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Let’s assume you and your spouse, whether common-law or married, own your home as joint tenants and you each paid an equal amount towards the down payment. If that’s the case, then if you separate you will each get your half of the down payment back when you sell the home and split the net proceeds of sale (or if your spouse buys you out of the home).

Where things get tricky is if one spouse paid an unequal share of the down payment, or even the entire down payment themselves, but the home is still owned jointly. What happens when you separate? Will you get your down payment back? Or will your down payment be considered a gift to your spouse?

Like most property division issues in Ontario, how the law treats the issue is different depending on whether you were married or not.

Common-law spouses (Unmarried)

The legal principle of resulting trust says that where a person makes a gratuitous transfer of property for no consideration – such as paying the down payment on a house that is jointly owned – then the person who received the gratuitous transfer is just holding the property in trust for the actual/beneficial owner. This is because the law of equity presumes bargains, not gifts (Pecore v Pecore, 2007 SCC 17 at paras 24-25).

However, the person who received the gratuitous transfer can rebut this presumption by proving that it was indeed intended as a gift. The onus is on the recipient of the transfer to prove it was a gift, which can be difficult to do. It is also important to note that, when determining whether there was a gift or not, the courts will only consider the intention of the person transferring the property at the time it was transferred. Just because you might regret a gift later makes it no less a gift.

Common-law relationships or romantic relationships do not give rise to a presumption of a gift (Zachariadis Estate v Giannopoulos, 2019 ONSC 6505 at para 68). So, that means that common-law spouses have to deal with the presumption of resulting trust when dealing with a down payment issue.

Some have tried to argue that by putting a home into joint names after one common-law spouse pays the entire down payment, or a larger share of it, is proof in and of itself that a gift was intended. A recent Ontario Court of Appeal case confirmed that this is not so. All that is reflected by holding property in joint names is that a right of survivorship arises and that the couple desired to ensure that if one of them predeceased the other, the home would go to the surviving partner. The Court held that a right of survivorship can be separated from the intent to gift (MacIntyre v Winter, 2021 ONCA 516 at paras 32-33).

The Court also confirmed that the absence of some type of contract or agreement outlining that the payment was a loan and had to be repaid is also not proof that it was intended as a gift. The Court appreciated that in domestic, romantic relationships, people rarely turn their minds to such commercial issues (MacIntyre v Winter, 2021 ONCA 516 at para 38).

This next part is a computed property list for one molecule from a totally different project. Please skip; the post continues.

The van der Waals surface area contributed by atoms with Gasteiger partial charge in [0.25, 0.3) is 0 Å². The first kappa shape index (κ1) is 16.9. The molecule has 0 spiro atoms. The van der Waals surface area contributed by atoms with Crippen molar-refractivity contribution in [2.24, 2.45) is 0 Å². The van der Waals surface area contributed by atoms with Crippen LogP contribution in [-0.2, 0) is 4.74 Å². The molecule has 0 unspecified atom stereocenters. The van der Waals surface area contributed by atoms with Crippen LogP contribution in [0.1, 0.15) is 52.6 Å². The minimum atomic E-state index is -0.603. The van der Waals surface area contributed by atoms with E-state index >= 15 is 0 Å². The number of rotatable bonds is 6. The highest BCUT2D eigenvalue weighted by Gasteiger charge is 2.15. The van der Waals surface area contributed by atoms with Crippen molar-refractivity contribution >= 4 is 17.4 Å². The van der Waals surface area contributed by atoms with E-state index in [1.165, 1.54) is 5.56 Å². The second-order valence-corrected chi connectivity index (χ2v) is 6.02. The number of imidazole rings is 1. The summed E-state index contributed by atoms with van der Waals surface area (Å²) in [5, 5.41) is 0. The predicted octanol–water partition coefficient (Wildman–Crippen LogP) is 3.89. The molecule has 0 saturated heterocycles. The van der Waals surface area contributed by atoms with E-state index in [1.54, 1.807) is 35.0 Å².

So, if one common-law spouse paid most or all of the down payment towards a jointly held home, you can presume they will need to be paid back that amount if the spouses separate – unless you have convincing evidence that it was intended as a gift.

Married spouses

Interestingly, the presumption is flipped for married spouses.

Section 14 of the Family Law Act reverses the burden and presumes that if property was registered in joint tenancy, then it was intended to actually be jointly owned. This means that the spouse who paid for the property and disputes the beneficial joint ownership is the one who is required to provide “evidence to the contrary.”

In other words, if a married spouse pays the down payment on a home that is then put into joint ownership with their spouse, then we presume they intended to gift the payment to their spouse. The spouse who paid the down payment would then have to prove they did not intend a gift in order to recoup the down payment on separation.

What is the lesson to be learned?

It is a good idea to speak to a family law lawyer before you purchase the home to ensure you understand your rights and obligations. If it is needed, you can enter into a Cohabitation Agreement or Marriage Contract with your spouse. In the Agreement, you and your spouse can clearly set out what you each intend when purchasing the property and you can agree on how the property will be divided if you ever separate, including how the down payment will be treated.

Do you require assistance with a family law related issue?

Madison Goodacre is a lawyer in Siskinds’ Family Law Department. If you are going through a separation and need assistance with a property division issue, or if you need assistance with any other family law matter, please contact Madison by email.

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